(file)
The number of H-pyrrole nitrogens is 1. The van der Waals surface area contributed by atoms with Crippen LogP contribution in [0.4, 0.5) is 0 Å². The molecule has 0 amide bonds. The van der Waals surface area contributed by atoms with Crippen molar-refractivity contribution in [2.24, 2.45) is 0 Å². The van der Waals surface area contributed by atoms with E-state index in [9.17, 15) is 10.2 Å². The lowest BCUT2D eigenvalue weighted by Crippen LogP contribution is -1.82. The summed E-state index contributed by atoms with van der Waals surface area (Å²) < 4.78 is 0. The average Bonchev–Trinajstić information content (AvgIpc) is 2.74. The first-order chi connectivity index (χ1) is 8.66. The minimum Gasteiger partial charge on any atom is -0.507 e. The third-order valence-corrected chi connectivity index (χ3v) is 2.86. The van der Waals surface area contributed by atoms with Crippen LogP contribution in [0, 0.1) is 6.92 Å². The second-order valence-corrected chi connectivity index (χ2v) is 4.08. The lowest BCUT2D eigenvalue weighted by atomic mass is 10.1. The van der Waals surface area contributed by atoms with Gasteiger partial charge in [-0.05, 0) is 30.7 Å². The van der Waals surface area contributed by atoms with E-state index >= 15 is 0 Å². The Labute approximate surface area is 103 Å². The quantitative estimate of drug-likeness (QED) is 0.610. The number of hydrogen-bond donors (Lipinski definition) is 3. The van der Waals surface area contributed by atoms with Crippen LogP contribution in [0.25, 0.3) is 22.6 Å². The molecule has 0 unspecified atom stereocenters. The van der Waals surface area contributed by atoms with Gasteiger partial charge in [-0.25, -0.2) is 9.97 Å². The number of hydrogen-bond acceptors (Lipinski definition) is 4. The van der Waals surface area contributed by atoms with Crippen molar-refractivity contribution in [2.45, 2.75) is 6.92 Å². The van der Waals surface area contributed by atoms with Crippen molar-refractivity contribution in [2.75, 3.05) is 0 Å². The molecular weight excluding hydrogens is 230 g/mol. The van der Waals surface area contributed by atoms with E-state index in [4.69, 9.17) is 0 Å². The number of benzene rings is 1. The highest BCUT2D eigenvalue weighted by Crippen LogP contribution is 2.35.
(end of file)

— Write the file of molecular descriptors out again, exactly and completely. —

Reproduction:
The number of H-pyrrole nitrogens is 1. The van der Waals surface area contributed by atoms with Crippen LogP contribution in [0.4, 0.5) is 0 Å². The molecule has 0 amide bonds. The van der Waals surface area contributed by atoms with Crippen molar-refractivity contribution in [2.24, 2.45) is 0 Å². The van der Waals surface area contributed by atoms with E-state index in [9.17, 15) is 10.2 Å². The lowest BCUT2D eigenvalue weighted by Crippen LogP contribution is -1.82. The summed E-state index contributed by atoms with van der Waals surface area (Å²) < 4.78 is 0. The average Bonchev–Trinajstić information content (AvgIpc) is 2.74. The first-order chi connectivity index (χ1) is 8.66. The minimum Gasteiger partial charge on any atom is -0.507 e. The third-order valence-corrected chi connectivity index (χ3v) is 2.86. The van der Waals surface area contributed by atoms with Crippen LogP contribution in [0, 0.1) is 6.92 Å². The second-order valence-corrected chi connectivity index (χ2v) is 4.08. The lowest BCUT2D eigenvalue weighted by atomic mass is 10.1. The van der Waals surface area contributed by atoms with Gasteiger partial charge in [-0.05, 0) is 30.7 Å². The van der Waals surface area contributed by atoms with E-state index >= 15 is 0 Å². The Labute approximate surface area is 103 Å². The quantitative estimate of drug-likeness (QED) is 0.610. The number of hydrogen-bond donors (Lipinski definition) is 3. The van der Waals surface area contributed by atoms with Crippen LogP contribution in [0.25, 0.3) is 22.6 Å². The molecule has 0 unspecified atom stereocenters. The van der Waals surface area contributed by atoms with Gasteiger partial charge in [-0.25, -0.2) is 9.97 Å². The number of hydrogen-bond acceptors (Lipinski definition) is 4. The van der Waals surface area contributed by atoms with Crippen molar-refractivity contribution in [2.45, 2.75) is 6.92 Å². The van der Waals surface area contributed by atoms with Crippen molar-refractivity contribution in [2.75, 3.05) is 0 Å². The molecular weight excluding hydrogens is 230 g/mol. The van der Waals surface area contributed by atoms with E-state index in [4.69, 9.17) is 0 Å². The number of benzene rings is 1. The highest BCUT2D eigenvalue weighted by Crippen LogP contribution is 2.35.